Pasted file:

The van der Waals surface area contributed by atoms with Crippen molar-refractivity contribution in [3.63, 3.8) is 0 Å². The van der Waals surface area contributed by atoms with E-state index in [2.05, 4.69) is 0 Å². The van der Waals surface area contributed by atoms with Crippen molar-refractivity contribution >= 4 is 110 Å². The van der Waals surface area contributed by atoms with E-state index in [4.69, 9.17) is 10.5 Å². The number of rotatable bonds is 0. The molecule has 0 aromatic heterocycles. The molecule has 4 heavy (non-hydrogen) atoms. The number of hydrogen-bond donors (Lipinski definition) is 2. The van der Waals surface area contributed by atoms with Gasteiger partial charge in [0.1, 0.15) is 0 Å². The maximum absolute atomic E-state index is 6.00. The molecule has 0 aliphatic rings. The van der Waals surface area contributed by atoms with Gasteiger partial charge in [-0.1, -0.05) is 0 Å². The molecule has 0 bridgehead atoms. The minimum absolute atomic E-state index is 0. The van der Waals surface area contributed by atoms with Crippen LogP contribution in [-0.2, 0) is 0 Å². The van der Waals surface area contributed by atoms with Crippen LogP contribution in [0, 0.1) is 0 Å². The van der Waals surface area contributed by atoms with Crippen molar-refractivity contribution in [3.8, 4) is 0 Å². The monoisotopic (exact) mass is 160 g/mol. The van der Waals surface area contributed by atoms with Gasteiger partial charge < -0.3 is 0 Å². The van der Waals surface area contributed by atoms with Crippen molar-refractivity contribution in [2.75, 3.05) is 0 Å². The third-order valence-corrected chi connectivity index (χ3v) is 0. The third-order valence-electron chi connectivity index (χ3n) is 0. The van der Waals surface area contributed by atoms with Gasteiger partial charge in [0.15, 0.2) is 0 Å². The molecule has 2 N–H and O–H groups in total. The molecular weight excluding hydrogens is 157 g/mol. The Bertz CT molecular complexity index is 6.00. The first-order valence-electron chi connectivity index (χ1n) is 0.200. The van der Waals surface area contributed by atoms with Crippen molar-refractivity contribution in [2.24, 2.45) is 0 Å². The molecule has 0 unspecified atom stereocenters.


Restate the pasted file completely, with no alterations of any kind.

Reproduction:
The van der Waals surface area contributed by atoms with Crippen molar-refractivity contribution in [3.63, 3.8) is 0 Å². The van der Waals surface area contributed by atoms with E-state index in [2.05, 4.69) is 0 Å². The van der Waals surface area contributed by atoms with Crippen molar-refractivity contribution >= 4 is 110 Å². The van der Waals surface area contributed by atoms with E-state index in [4.69, 9.17) is 10.5 Å². The number of rotatable bonds is 0. The molecule has 0 aromatic heterocycles. The molecule has 4 heavy (non-hydrogen) atoms. The number of hydrogen-bond donors (Lipinski definition) is 2. The van der Waals surface area contributed by atoms with Gasteiger partial charge in [0.1, 0.15) is 0 Å². The maximum absolute atomic E-state index is 6.00. The molecule has 0 aliphatic rings. The van der Waals surface area contributed by atoms with Gasteiger partial charge in [-0.1, -0.05) is 0 Å². The molecule has 0 bridgehead atoms. The minimum absolute atomic E-state index is 0. The van der Waals surface area contributed by atoms with Crippen LogP contribution in [-0.2, 0) is 0 Å². The van der Waals surface area contributed by atoms with Crippen LogP contribution in [0, 0.1) is 0 Å². The van der Waals surface area contributed by atoms with Crippen molar-refractivity contribution in [3.8, 4) is 0 Å². The monoisotopic (exact) mass is 160 g/mol. The van der Waals surface area contributed by atoms with Gasteiger partial charge < -0.3 is 0 Å². The van der Waals surface area contributed by atoms with Crippen molar-refractivity contribution in [2.75, 3.05) is 0 Å². The third-order valence-corrected chi connectivity index (χ3v) is 0. The third-order valence-electron chi connectivity index (χ3n) is 0. The van der Waals surface area contributed by atoms with Gasteiger partial charge in [0.15, 0.2) is 0 Å². The molecule has 2 N–H and O–H groups in total. The molecular weight excluding hydrogens is 157 g/mol. The Bertz CT molecular complexity index is 6.00. The first-order valence-electron chi connectivity index (χ1n) is 0.200. The van der Waals surface area contributed by atoms with Crippen molar-refractivity contribution in [2.24, 2.45) is 0 Å². The molecule has 0 unspecified atom stereocenters.